One of my favorite musicians, Amanda Palmer, is many things—former lead singer of the punk cabaret band The Dresden Dolls, independent artist who writes lovely confessional songs, bestselling author of The Art of Asking, beloved center of a huge community of fans who support her work through a Patreon page, wife to another of my favorite authors, Neil Gaiman, and for the last 5 months she's also been a new mom to baby Ash.
Since Ash was born, Palmer's done a remarkable job balancing being an artist and being a mom.
But it hasn't been easy.
Recently, she released a new song—"A Mother's Confession"— that shares some of her fears, failings, and worries about being a parent. After Palmer posted the song, she asked others to share their stories, saying: "if you are a parent and would like to add your own confession in the comments, i would feel less lonely. everybody else would, too."
Hundreds of people have offered anecdotes, encouragement, and support to her and for each other. As so often happens with Palmer's work, a supportive community has grown up around her art spontaneously. And it's almost as beautiful as the song itself.
"I'm both laughing and crying," wrote commenter Amanda Heague. "I can totally relate. dropping the baby, leaving it at home, locking a child in my grandmas house as we all left for lunch, forgetting to pick up a kid from school, closing all the doors between the screaming baby and the furthest corner in our garden, where I sat and cried until my husband came home from work.....they are all still alive, there are days where I wondered if I'd survive...... you are doing a champion job. xxxx"
Another wrote: "Are there any babies out there who have not fallen at some point?"
And another: "This reminds me of the first year we had a baby, and every night my husb& and I would congratulate each other on keeping the baby alive for another day."
As I listened to "A Mother's Confession, I heard echoes of specific moments from my early days of motherhood— my son falling off a changing table, being overwhelmed during shopping trips, crying in my car— and these lines really resonated with me, even after eight years of parenting:
i feel so useless in this universe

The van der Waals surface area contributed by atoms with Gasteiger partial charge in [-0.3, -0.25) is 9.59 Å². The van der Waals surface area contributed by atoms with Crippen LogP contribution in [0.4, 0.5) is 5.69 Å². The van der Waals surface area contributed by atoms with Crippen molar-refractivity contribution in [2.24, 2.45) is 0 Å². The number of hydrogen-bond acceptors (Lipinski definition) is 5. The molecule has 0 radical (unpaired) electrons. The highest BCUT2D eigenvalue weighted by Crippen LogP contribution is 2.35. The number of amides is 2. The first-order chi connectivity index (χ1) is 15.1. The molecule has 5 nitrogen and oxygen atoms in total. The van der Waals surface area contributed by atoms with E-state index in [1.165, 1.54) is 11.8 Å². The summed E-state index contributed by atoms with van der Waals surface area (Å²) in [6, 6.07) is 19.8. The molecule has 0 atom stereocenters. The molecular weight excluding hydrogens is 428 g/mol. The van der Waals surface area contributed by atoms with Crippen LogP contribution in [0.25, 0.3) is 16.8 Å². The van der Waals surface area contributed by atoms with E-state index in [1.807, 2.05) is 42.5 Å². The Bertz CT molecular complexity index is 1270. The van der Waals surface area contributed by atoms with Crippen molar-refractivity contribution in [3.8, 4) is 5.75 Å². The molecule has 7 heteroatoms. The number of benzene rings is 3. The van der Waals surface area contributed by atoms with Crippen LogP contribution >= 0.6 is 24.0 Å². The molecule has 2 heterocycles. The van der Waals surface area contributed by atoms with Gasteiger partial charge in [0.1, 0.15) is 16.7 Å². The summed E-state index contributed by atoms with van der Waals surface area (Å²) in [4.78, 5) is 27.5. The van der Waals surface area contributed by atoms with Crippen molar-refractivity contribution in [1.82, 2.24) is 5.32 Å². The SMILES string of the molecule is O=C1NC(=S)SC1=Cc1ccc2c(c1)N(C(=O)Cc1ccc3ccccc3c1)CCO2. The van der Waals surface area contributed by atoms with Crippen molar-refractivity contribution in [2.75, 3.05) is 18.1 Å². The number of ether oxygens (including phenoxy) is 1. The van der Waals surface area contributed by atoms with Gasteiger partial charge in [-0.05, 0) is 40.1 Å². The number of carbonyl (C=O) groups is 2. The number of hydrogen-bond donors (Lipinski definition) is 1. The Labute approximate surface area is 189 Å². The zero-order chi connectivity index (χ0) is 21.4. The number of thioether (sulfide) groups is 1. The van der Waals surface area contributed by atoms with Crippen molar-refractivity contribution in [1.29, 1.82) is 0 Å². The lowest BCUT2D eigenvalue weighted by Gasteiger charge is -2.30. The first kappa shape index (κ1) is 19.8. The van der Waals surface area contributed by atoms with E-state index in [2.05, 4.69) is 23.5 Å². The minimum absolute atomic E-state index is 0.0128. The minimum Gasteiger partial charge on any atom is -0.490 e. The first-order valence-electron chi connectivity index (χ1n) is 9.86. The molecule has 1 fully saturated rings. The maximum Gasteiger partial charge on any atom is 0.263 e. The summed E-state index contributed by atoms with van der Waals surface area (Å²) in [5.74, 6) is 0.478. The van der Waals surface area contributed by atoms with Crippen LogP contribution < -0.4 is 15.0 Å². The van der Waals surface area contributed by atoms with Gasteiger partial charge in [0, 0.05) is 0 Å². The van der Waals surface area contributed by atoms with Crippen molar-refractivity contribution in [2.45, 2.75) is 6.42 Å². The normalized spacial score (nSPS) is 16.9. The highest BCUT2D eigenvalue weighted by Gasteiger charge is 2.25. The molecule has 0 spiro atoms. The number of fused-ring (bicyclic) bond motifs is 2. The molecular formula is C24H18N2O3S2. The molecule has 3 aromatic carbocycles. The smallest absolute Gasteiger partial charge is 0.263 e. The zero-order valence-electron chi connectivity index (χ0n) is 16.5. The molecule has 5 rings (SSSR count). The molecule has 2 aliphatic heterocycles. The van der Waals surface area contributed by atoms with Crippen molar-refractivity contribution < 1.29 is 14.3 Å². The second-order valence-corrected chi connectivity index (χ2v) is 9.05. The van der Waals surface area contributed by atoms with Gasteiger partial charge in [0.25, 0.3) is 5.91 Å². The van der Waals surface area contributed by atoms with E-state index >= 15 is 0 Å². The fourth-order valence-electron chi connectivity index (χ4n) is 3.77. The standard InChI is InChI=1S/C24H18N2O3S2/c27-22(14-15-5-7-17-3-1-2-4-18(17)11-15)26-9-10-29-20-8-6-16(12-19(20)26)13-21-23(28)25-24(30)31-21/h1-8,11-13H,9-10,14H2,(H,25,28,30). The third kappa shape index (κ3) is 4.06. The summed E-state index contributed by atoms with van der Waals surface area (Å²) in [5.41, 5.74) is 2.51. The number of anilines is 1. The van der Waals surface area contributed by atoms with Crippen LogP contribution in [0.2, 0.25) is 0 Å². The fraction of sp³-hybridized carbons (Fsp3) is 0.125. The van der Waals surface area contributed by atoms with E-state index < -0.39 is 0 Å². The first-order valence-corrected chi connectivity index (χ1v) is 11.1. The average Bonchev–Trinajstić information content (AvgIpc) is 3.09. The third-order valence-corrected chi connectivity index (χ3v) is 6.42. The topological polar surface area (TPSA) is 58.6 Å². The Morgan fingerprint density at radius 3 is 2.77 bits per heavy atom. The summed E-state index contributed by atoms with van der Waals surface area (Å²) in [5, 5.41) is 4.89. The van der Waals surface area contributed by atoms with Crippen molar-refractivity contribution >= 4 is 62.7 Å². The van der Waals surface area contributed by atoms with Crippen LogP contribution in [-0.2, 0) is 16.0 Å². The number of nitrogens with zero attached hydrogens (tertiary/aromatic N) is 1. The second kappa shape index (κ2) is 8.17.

i know i could be doing worse
i'm trying hard to stay at peace inside
i know it's hard to be a parent
but my flaws are so gigantic
...i wonder if i should have had a child.
I caught up with Palmer to talk parenting, making art, and more. Below are some highlights, and you can read the full interview over on my blog.
Is parenthood harder than you expected?
That's a hard question to answer because I had no expectations—good or bad—about it. I figured I'd be doing myself and my kid a disservice if I went into it with any expectations—either of all love and rainbows or that it would be hell. So, I worked hard not to expect anything. I didn't buy baby books or go on the Internet, and, although I had almost no exposure to babies, I figured I'd allow my instincts to kick in and I'd listen to the wisest voices in my environment.
The steepest learning curve for me was following the new organization of my mother-brain. It's very disorienting, and I felt a bit like I'd been dropped on another planet without a map. Yes, I had instincts—but it was a challenge to have my parent and non-parent sides living together in my mind. Figuring out the new relationships with my child, with my partner, and myself were the hardest parts for me.
"A Mother's Confession" is your first song about being a parent—were you surprised to write it?
I've always been a confessional song writer, it's what I do. So it didn't surprise me that that was the song that wanted to come out. I never have any giant strategy for my career, or my songwriting in general. But if you take the ingredients of Amanda Palmer, it's not a huge leap of imagination that something confessional about motherhood would come out. I'm at my most interesting when I'm at my most vulnerable and confessional, but there were some lines that were hard to write.
That said, the song has given birth to such a wonderful and growing bunch of parent confessionals. I'm glad I did it.
Stating our fears, mistakes, and anxieties can be a really wonderful way of communing with one another. I love that the Internet, which can be so dark, can also be such a light and wonderful place.
What does the future hold for you and your family?
I have no idea, but I approach parenting like art making—plans are your enemy. It's better when you react and listen, and I've spent my life getting really good at improvisation, so I feel like I can improvise life. I don't think parenting is going to be any different.
Any other thoughts?
We can't control anything anyway, so do what you can do that you love in the moments you have. Do your best, constantly forgive yourself, and go on your merry way.